Mack Brown's 2012 Texas Longhorns played the Alamo Bowl with a great deal of emotion. While Mike Riley's Oregon St team stayed on a fairly even keel throughout the contest, the Longhorns came alive in the 2nd half and became very expressive on the field as their successes grew.
With Quandre Diggs' interception in third quarter and immediate taunting of the Oregon St. bench the Texas side came alive. David Ash followed with a successful drive involving throws into the soft middle of the Oregon St zone and quarterback draws. He capped it with a hurdling touchdown run that seemed to have Texas more alive than at any prior point in the season.
However, Oregon St secured an interception when a DL hit Ash's arm and fire seemed to have sizzled. Fortunately for Texas, Mike Riley repeatedly called pass plays on 1st down that left them vulnerable to Alex Okafor, subsequently leading to repeated 2nd and 3rd and longs.
The Beavers' offensive line could not handle Okafor at all on drop back passes. Looking to improve his draft stock and go out with a big game, Okafor finished the game with eight tackles, six behind the line of scrimmage, and four and a half sacks. He made the dropback pass game that had defined the Oregon St offense all year almost completely untenable and forced them to make their living with screens and runs.
Manny Diaz's ability to bring pressure and deploy Akina-trained cover corners has utterly destroyed Pac-12 offenses in subsequent bowl games, the real question is whether that success can be carried over against Big 12 offenses.
The true success of the game was on the part of new Offensive Coordinator Major Applewhite and David Ash in leading Texas to three 2nd half touchdowns and their ninth victory of the season. Applewhite integrated more of the shotgun spread, QB run game, and hurry up tempo that defined the Colt McCoy era.
David Ash began to emulate the former Longhorn hero by finding a Shipley open in the middle of the zone repeatedly and making up for a stalled run game with QB draws. Ash found a defining moment when he eluded capture by the Beaver pass rush and led Jonathan Gray into the end zone with a toss that brought Texas within three (27-24).
There was a lot of questioning about whether Major Applewhite's offense would more closely resemble Harsin's system or the Greg Davis offense in which Applewhite was initially groomed as a player. Thus far, it has proved to be a combination of the two.
Texas maintained the motion and running game that Harsin was working so hard to install but integrated far more of the Greg Davis passing game with misdirection, bubble screens, and timed throws over the middle. He also employed the Davis solution to a stagnant running game by asking Ash to make things happen with his feet.
After the game, Applewhite dismissed the schematic differences and pointed towards what would be emphasized by Texas in the coming months: Explosive playmakers and toughness.
We have to get tougher. These next eight or nine months are going to be extremely important for our program, our players need to be uncomfortable.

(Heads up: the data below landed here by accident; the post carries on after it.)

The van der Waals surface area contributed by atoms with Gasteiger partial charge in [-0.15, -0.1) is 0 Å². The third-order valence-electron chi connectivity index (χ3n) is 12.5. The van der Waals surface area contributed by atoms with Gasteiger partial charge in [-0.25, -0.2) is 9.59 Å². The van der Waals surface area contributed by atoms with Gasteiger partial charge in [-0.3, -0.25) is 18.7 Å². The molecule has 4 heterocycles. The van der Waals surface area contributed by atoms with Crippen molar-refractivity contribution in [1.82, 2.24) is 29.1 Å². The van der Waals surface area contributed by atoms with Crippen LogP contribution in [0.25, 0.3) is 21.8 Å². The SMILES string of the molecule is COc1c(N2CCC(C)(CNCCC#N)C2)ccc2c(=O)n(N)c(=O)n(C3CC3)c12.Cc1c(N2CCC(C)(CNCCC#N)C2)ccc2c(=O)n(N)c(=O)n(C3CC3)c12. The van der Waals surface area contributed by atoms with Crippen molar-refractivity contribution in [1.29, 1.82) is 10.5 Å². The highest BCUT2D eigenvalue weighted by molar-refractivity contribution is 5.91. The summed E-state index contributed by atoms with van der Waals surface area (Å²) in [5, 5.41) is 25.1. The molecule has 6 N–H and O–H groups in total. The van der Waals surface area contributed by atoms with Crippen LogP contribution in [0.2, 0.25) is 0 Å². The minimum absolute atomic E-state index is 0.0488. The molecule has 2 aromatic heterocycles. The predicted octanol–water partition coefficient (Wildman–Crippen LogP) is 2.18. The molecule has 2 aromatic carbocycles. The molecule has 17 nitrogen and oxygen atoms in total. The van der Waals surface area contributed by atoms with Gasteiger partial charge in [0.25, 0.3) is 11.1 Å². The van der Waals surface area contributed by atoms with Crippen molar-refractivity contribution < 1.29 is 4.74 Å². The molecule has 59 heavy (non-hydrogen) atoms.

While having a offensive line in 2013 that has seniors will be helpful, the Texas offense has to establish a running game that can move the ball against upper tier defenses. Against squads with strong defensive line play the run game that Texas was intended to be built on would stutter.
The easiest solution would be to simply employ the Quarterback in the X's and O's with spread-option and draw plays that force the defense to dedicate extra numbers to run defense. Whatever the solutions are, the "downhill" mentality that Mack has sought for the last three seasons has not yet taken hold and must in order for Texas to take the next step as a team.
Applewhite's comments about "playmakers" seemed somewhat indicting of Harsin's playcalling and failure to more heavily involve burners like Monroe, Goodwin, and Daje Johnson on a regular basis. Applewhite emphasized the value of such players due to their ability to make plays and beat defenders without the need for perfect blocking or execution by the offense.
While Applewhite has coached at multiple stops now and learned under Nick Saban and Bryan Harsin, his ultimate strategy is still similar to Mack Brown's. Find the best players in Texas and adjust the offense to give them the ball. He asked David Ash to throw the ball around and do more than Harsin had in previous gameplans but the result was a 2nd half offensive explosion that has to give the sophomore great confidence and position to lead his team into 2013.
Major has had a strong career and could position himself to land a good job at any number of other programs, but he's hitched his wagon to Mack Brown-Texas Football. Applewhite wants to be at Texas and wants to serve and build on the legacy of his former Coach and current boss. He could become the next Head Coach at Texas provided that he's successful enough as an Offensive Coordinator to protect Mack's job status and elevate Texas back into the upper echelon of college programs.
The next eight or nine months will tell.